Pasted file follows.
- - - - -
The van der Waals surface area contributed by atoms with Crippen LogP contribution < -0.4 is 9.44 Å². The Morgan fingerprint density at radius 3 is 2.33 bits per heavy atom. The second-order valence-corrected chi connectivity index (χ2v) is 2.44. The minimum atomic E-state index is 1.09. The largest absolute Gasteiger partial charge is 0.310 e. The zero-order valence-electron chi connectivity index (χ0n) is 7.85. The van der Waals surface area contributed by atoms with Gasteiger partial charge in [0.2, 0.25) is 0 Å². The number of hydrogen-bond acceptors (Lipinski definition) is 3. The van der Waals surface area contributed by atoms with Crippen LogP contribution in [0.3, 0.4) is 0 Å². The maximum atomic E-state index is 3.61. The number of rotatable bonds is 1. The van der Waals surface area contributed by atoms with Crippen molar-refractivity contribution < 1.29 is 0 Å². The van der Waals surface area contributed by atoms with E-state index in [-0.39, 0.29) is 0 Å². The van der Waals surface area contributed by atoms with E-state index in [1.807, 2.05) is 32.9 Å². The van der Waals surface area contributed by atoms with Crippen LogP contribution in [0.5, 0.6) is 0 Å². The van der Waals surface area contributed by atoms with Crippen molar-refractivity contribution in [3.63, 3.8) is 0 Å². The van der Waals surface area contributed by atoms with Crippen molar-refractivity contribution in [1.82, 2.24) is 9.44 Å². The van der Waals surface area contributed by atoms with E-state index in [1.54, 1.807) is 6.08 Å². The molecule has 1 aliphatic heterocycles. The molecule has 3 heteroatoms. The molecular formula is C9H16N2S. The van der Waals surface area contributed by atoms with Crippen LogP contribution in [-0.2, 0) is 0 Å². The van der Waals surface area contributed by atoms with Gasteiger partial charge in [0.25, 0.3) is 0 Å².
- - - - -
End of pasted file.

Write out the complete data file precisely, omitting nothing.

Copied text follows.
The van der Waals surface area contributed by atoms with Crippen LogP contribution < -0.4 is 9.44 Å². The Morgan fingerprint density at radius 3 is 2.33 bits per heavy atom. The second-order valence-corrected chi connectivity index (χ2v) is 2.44. The minimum atomic E-state index is 1.09. The largest absolute Gasteiger partial charge is 0.310 e. The zero-order valence-electron chi connectivity index (χ0n) is 7.85. The van der Waals surface area contributed by atoms with Gasteiger partial charge in [0.2, 0.25) is 0 Å². The number of hydrogen-bond acceptors (Lipinski definition) is 3. The van der Waals surface area contributed by atoms with Crippen LogP contribution in [0.3, 0.4) is 0 Å². The maximum atomic E-state index is 3.61. The number of rotatable bonds is 1. The van der Waals surface area contributed by atoms with Crippen molar-refractivity contribution < 1.29 is 0 Å². The van der Waals surface area contributed by atoms with E-state index in [-0.39, 0.29) is 0 Å². The van der Waals surface area contributed by atoms with E-state index in [1.807, 2.05) is 32.9 Å². The van der Waals surface area contributed by atoms with Crippen LogP contribution in [0.5, 0.6) is 0 Å². The van der Waals surface area contributed by atoms with Crippen molar-refractivity contribution in [3.63, 3.8) is 0 Å². The van der Waals surface area contributed by atoms with Crippen molar-refractivity contribution in [1.82, 2.24) is 9.44 Å². The van der Waals surface area contributed by atoms with E-state index in [1.54, 1.807) is 6.08 Å². The molecule has 1 aliphatic heterocycles. The molecule has 3 heteroatoms. The molecular formula is C9H16N2S. The van der Waals surface area contributed by atoms with Crippen LogP contribution in [-0.2, 0) is 0 Å². The van der Waals surface area contributed by atoms with Gasteiger partial charge in [0.25, 0.3) is 0 Å².